Eating Disorders and Obesity: A Comprehensive Handbook

By Christopher G. Fairburn; Kelly D. Brownell | Go to book overview

7
Energy Intake and Body Weight

SUSAN A. JEBB

Energy intake is an especially critical element in the regulation of body weight because the flexibility in energy intake is very much greater than that in energy expenditure. Figure 7.1 illustrates that it is relatively easy to double energy intake on a single day but extremely difficult to make a similar increase in energy expenditure. It is possible for an individual to starve or consume little energy on some days, yet the energy expenditure of a sedentary individual cannot be reduced by more than about 30%. Day-to-day variability in energy expenditure is estimated to be about 8%, compared to 25% for energy intake. Changes in energy intake thus have considerable potential to influence body weight.


CONTROL OF ENERGY INTAKE

The relative maintenance of body weight over prolonged periods of time has been cited as evidence that energy intake is regulated to match energy needs (see Chapter 8). Advances in basic science have revealed some components of this metabolic control system. The picture is complex, involving a network of gastrointestinal, metabolic, and hormonal signals that are integrated in the brain and trigger a coordinated cascade of neuropeptides that either stimulate or inhibit consumption (see Chapters 1, 2, and 6). These signals work across various time frames to bring an eating episode to a conclusion, to trigger the next meal, or to influence overall energy intake in the longer term over days, weeks, or even months.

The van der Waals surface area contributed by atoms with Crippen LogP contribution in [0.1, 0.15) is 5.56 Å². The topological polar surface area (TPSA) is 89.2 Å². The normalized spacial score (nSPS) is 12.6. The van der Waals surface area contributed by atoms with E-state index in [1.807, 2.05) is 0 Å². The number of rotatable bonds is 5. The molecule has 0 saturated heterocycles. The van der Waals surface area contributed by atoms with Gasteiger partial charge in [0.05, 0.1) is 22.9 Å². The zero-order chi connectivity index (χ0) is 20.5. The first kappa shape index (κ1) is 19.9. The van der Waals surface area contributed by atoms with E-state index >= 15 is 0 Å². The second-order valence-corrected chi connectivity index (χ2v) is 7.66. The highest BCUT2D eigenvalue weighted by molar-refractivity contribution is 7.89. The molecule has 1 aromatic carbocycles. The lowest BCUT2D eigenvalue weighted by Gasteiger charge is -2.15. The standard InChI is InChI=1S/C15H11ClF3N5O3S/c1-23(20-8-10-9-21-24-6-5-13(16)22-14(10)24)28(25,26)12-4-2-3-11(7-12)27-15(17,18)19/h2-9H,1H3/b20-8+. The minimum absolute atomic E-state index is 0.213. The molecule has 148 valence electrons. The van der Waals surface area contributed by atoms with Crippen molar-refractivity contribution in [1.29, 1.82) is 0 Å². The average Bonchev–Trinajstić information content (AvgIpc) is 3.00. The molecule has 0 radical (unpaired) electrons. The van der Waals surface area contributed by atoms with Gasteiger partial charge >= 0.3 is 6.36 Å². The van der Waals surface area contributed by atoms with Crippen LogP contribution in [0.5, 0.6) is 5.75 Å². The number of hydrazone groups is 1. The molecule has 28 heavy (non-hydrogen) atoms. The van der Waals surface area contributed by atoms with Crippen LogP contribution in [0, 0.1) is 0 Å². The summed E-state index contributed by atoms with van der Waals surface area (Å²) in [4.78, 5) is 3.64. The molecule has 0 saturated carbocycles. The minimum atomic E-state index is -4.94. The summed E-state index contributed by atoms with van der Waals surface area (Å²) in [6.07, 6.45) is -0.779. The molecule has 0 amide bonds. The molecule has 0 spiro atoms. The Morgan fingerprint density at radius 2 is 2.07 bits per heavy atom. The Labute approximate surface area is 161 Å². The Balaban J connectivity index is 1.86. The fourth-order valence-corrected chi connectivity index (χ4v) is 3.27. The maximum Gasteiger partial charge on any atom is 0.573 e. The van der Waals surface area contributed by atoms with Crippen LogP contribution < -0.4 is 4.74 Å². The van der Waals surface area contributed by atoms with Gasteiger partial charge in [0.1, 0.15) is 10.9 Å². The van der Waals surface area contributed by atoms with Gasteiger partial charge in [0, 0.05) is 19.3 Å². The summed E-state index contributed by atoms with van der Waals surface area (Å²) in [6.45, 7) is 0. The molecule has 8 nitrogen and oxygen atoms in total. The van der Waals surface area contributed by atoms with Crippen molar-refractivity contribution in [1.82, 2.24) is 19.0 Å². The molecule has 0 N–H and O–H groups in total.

Although most research on the control of energy intake has been conducted in small animals, there is good evidence that many of the pathways act in a similar manner in humans. However, the complexity of the system in humans is enhanced by a variety of additional cognitive factors that can in many circumstances override the innate physiological control of food intake. The nature of these cognitive factors is a product of various environmental factors, social and emotional influences, and learned experiences. Humans have the capacity to eat when they are not actually hungry or in need of food, perhaps

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